Juniper-Cedar

Kurt Elieson

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First Class requirement #6: Identify or show evidence of at least 10 kinds of native plants found in your community.

Junipers are one of the two groups of evergreen trees that grow around Dallas-Fort Worth. While pine tree leaves are straight needles, juniper leaves are branchy and scaly. Juniper bark peels off in strips. The strips can be shredded by rubbing to make a good tinder for starting fires. Junipers also have little bluish berries.

The most common juniper to grow in the wild around Dallas-Fort Worth is the Eastern Red Cedar. But the American Joint Committee on Horticultural Nomenclature refuses to call it by any name that includes the word cedar because they say it is not really a cedar, but is a juniper. Many people call it juniper-cedar to account both for what it is and what it is named.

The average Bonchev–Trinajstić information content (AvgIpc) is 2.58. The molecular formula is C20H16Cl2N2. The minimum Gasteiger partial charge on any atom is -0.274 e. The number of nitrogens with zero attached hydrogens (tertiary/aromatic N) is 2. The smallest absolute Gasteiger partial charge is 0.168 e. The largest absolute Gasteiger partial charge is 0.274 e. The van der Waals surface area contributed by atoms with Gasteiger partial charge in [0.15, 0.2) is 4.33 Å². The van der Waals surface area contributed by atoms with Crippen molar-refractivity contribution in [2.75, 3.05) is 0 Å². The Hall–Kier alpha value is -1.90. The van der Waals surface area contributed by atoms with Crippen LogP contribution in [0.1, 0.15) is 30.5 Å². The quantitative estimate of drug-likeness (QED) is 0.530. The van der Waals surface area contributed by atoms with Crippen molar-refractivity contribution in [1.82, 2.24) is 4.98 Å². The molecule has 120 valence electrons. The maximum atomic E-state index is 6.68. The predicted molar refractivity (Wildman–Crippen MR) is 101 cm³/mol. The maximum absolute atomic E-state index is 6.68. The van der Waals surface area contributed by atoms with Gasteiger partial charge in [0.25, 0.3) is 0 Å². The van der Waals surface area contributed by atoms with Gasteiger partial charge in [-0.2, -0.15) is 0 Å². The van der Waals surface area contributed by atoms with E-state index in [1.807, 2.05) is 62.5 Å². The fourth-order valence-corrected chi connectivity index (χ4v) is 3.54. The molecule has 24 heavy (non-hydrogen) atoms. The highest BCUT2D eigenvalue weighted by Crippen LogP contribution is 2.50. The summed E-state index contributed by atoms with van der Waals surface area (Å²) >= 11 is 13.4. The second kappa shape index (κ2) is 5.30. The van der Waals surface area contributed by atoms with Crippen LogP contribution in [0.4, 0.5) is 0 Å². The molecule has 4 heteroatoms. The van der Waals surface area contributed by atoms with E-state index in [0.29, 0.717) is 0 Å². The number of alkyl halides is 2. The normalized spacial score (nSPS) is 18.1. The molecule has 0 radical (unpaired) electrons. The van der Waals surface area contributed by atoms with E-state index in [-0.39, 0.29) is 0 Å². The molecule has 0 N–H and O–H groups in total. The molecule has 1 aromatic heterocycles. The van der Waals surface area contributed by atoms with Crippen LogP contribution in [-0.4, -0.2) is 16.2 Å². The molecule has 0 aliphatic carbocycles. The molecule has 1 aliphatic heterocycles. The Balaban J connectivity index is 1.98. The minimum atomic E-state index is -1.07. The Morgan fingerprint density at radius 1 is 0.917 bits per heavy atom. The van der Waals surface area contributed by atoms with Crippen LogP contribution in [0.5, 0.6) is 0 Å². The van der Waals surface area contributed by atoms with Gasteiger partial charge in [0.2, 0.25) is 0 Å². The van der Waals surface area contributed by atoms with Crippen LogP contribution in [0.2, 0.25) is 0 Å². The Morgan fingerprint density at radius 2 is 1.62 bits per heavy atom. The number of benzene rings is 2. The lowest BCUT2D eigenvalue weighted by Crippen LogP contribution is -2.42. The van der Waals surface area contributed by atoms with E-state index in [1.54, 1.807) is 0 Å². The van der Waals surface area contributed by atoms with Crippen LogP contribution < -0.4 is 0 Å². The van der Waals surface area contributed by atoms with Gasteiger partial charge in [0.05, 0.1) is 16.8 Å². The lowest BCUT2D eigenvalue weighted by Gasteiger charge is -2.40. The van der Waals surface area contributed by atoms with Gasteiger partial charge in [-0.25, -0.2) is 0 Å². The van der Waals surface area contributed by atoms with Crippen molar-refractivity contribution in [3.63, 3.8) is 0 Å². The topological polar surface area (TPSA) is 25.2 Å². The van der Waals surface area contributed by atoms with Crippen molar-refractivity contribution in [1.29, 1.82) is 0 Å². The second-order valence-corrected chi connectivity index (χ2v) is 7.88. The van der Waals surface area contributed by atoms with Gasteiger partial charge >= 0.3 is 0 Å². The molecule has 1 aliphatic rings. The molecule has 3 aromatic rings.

Juniper-cedars are often the first tree to begin growing in cleared fields north and east of Dallas. They are very invasive and can live for two hundred years. Junipers were introduced into Oklahoma in the 1930's during the dustbowl years of the Great Depression to help hold down the soil. Now, if you drive north on I-35 more than an hour into Oklahoma, you will see lots of country with little else besides grass and juniper-cedars.

The first ten pictures are of juniper-cedars; the last two pictures show other kinds of junipers planted as landscaping.

Click on the pictures to see them up close.

Page last updated 2011.11.07